One example of the technology’s myriad interactive learning possibilities: An on-call neurosurgeon — regardless of location — could craft a 30-minute lecture via a webcam for students to watch online. They could review it as often as necessary and consult supplemental materials, including step-by-step videos, to clarify the lesson. When students meet with the neurosurgeon in an office, classroom or hospital setting, they can focus on specific cases to further augment the learning experience.

A second technological advance being incorporated into the curriculum on a pilot basis is the digital stethoscope, about a dozen of which are available for the incoming class. With applications on the iPad, students will be able to listen to a patient’s heart while simultaneously recording its tones and then compare them to a library of more than 3,000 heart sounds characteristic of specific conditions to gain a better understanding of cardiac physiology and pathology.

UCI also aims to be a national leader in training medical students to use handheld diagnostic ultrasound devices, which could become a standard tool in the “black bag” of future physicians. To do this, the School of Medicine is working with diagnostic ultrasound maker SonoSite Inc., which is committed to integrating the technology into the medical school curriculum.

These highly sensitive ultrasound units offer an effective, noninvasive way to examine inside the body, said Clayman, a pioneer in developing minimally invasive, laparoscopic and robotic techniques for urological surgery.

Eventually students will be able to use their iPads to peruse video tutorials as they perform bedside ultrasounds and preserve a patient’s ultrasound for later review and consultation with supervising faculty members.

Such innovation is merely the tip of the iceberg, Clayman said: “In the future, physicians will literally carry a library’s worth of information on a tablet computer in the pocket of their white coat or suit jacket. The age of electronic medicine is upon us, and both patient and practitioner will benefit. UCI’s iMedEd curriculum is a step in that direction.”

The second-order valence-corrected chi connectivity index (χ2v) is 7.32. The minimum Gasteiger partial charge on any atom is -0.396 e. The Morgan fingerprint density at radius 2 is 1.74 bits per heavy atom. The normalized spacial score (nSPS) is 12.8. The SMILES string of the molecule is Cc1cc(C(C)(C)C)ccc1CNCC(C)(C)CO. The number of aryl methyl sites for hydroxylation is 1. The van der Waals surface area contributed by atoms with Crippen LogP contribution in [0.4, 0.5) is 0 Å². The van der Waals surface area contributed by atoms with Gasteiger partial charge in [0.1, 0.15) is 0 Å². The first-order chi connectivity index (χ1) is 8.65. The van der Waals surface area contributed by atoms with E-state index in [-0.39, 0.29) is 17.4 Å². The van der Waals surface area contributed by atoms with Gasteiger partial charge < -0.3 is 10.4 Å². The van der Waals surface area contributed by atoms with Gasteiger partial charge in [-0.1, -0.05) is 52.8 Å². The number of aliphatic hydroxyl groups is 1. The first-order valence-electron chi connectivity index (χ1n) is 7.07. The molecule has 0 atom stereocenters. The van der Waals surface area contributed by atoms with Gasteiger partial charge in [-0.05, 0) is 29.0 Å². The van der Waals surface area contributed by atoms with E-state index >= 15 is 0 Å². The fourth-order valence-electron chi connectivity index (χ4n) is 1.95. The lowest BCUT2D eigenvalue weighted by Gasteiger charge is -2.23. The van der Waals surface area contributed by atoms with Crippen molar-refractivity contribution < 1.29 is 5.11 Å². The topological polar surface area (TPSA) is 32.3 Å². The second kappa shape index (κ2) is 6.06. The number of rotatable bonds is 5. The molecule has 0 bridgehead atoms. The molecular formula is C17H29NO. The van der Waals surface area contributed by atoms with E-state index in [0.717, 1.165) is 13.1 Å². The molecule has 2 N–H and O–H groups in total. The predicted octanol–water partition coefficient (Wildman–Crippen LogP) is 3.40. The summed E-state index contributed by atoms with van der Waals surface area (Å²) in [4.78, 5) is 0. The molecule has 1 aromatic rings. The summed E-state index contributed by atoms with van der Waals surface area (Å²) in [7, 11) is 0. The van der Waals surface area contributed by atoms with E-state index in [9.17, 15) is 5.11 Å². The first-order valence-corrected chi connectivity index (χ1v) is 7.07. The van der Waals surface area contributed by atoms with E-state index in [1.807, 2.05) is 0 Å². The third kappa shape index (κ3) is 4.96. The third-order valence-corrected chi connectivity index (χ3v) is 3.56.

About the University of California, Irvine: Founded in 1965, UCI is a top-ranked university dedicated to research, scholarship and community service. Led by Chancellor Michael Drake since 2005, UCI is among the most dynamic campuses in the University of California system, with nearly 28,000 undergraduate and graduate students, 1,100 faculty and 9,000 staff. Orange County’s largest employer, UCI contributes an annual economic impact of $3.9 billion. For more UCI news, visit www.today.uci.edu.

News Radio: UCI maintains on campus an ISDN line for conducting interviews with its faculty and experts. Use of this line is available for a fee to radio news programs/stations that wish to interview UCI faculty and experts. Use of the ISDN line is subject to availability and approval by the university.

iMed Initiative iPad
UC Irvine School of Medicine
With its iMed Initiative, “we are committed to using evolving technology to benefit the education of our medical students,” said Dr. Ralph V. Clayman, dean of the UCI School of Medicine.